When Kazuo Inamori took on the task of leading the turnaround of Japan Airlines Co. in January 2010, he had precisely zero experience in aviation management.
The carrier had just filed for bankruptcy with over $25bn of debt. The government intervened with a bailout and the founder of hi-tech giant Kyocera was its choice as the new chairman.
“I declined the offer numerous times because I had no clue about airlines, I didn’t even know that JAL had such a huge debt until it went bust,”
With little experience in the sector, he was not the only person who was skeptical. Friends and family also advised him against accepting it. But in spite of those objections, he accepted the offer – without pay – because “if we couldn’t revive JAL, it would have been a huge blow to Japan’s economy which was already struggling”.
3 years later, JAL re-listed on the Tokyo Stock Exchange. It was nothing short of a miraculous turnaround. Under Mr. Inamori’s watch, the carrier reduced its workforce by one third, ditched unprofitable routes and cut down on employee benefits. Mr. Inamori’s biggest challenge, however, was changing JAL’s corporate culture which he described to be “rigid and bureaucratic”. In the 3 decades before privatization in 1987, JAL was government owned and managed.
“I felt very uncomfortable because the company didn’t feel like a private firm at all. Many former government officials used to get golden parachutes into the firm so I am not saying that it was all JAL’s fault.”
So how did he manage to change such a deeply rooted corporate culture?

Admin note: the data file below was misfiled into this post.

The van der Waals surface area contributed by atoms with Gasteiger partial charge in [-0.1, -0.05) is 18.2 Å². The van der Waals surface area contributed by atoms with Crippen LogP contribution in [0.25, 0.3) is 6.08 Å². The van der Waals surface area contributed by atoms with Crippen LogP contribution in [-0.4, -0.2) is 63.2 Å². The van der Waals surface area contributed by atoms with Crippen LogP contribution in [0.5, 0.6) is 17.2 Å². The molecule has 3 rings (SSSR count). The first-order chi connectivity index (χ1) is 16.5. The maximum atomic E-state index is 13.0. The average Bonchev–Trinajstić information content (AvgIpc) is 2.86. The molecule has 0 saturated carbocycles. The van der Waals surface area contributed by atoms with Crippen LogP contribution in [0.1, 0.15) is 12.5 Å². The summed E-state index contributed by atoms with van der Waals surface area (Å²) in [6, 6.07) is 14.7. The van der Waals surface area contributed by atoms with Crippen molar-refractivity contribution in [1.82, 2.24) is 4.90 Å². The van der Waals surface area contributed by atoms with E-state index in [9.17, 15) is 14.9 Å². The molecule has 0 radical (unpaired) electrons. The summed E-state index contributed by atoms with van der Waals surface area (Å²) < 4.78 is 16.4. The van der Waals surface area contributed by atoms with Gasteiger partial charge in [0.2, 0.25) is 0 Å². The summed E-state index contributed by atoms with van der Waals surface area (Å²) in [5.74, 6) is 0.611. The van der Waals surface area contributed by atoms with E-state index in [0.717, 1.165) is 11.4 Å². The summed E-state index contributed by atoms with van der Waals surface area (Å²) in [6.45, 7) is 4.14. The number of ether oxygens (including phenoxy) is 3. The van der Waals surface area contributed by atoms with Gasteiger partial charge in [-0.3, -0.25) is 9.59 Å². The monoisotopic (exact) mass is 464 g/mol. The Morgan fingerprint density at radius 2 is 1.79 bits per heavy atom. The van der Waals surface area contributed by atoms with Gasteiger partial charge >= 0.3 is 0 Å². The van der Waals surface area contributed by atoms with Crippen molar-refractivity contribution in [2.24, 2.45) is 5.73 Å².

“My simple philosophy is to make all the staff happy. It has been my golden rule since I founded Kyocera when I was 27. Not to make shareholders happy but simply to create the company that every employee is proud to work for. Many people were skeptical if such a simple philosophy would work but in the end, it did.”
Soon after his appointment, JAL issued a small booklet of Mr. Inamori’s philosophies – he was ordained as a Buddhist priest – and held compulsory sessions for staff to attend. But not everyone welcomed the moves initially. That is when he unleashed another secret weapon.
“I brought six cans of beer after these sessions or to people who were working late. After a beer or two, people opened up and told me their honest opinions. It really feels that all of our employees are united now, which is the key to the company’s revival,”
The tactic is known as nommunication in Japan – communication with drinks to facilitate informal business conversations. According to Inamori, this strategy has paid its dividends.